A long-time BWW regular, Greg Kerestan is proud to join the staff of his favorite website. Greg is a graduate of Duquesne University and Seton Hill University, where he studied both theatre and English. In his spare time, Greg works as a part-time actor and full-time playwright, lyricist and composer.
If you want to discuss mystery, and I think we need to at this point, there are two essential tropes that must be considered. First, we have Chekhov's gun- if a seemingly important thing is brought up, even casually, near the beginning, it will prove to be important by the end. (Case in point: Chekhov introduces a gun early in Hedda Gabler, and somebody gets shot by the end of the evening.) Second, we have the opposite of Chekhov's gun, the red herring- sometimes, a seemingly important thing is brought up, even casually, to divert attention and create misdirection from what is truly important. (Case in point, Sigmund Freud stated that anything longer than it is wide represented a phallic icon, but justified his own smoking by stating 'sometimes, a cigar can be just a cigar,' not emblematic of anything else.)BWW Review: EQUUS Isn't Horsing Around at Pittsburgh Public October 10, 2017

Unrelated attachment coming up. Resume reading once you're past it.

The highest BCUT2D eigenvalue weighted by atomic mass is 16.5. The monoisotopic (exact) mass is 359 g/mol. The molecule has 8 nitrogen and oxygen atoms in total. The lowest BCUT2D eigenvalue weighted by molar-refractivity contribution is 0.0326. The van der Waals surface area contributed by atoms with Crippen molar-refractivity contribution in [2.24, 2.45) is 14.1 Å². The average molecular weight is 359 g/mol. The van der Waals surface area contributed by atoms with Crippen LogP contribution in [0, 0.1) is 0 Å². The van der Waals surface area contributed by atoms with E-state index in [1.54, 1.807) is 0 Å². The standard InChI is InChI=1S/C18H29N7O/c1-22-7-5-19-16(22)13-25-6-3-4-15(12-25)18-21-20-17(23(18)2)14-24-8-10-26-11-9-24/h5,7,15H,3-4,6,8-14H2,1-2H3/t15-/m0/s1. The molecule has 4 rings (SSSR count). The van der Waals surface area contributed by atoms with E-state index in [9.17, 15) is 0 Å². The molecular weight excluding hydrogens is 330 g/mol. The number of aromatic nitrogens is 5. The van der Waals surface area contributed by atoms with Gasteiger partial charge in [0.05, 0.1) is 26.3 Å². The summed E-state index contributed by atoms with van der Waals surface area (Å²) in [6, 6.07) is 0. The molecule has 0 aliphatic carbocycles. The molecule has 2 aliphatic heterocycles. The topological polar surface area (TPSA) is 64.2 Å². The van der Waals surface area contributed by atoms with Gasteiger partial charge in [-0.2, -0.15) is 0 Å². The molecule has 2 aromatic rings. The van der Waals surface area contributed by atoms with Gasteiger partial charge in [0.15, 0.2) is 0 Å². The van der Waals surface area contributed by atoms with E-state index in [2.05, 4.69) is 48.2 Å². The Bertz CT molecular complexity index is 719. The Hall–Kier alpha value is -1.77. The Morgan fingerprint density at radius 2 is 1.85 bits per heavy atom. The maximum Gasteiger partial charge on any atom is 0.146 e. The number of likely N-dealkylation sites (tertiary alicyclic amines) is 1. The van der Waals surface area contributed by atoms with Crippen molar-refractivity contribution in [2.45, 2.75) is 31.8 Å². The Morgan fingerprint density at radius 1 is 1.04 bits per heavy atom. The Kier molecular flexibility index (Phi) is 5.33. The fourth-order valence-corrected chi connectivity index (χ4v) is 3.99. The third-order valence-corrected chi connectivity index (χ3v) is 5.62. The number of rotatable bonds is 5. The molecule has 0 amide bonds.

Putney and McGeever both nail the sitcom rhythms of their dialogue, Putney channeling Kristin Bell's frayed-around-the-edges perkiness while McGeever strongly recalls Jesse Tyler Ferguson's squirmy tragicomedy in cult classic The Class. The rapport between the two of them is realistically uneasy, feeling alternately welcome and pathetic in both antagonistic and romantic moments. As directed by Joshua Kahan Brody, the balance never slides to firmly for too long to the 'funny' or 'dour' side of the sadcom scale, assisted by the intermittent interjections of Kendra McLaughlin's taciturn Geena.BWW REVIEW: My Way Tributes Sinatra at St. Vincent August 8, 2017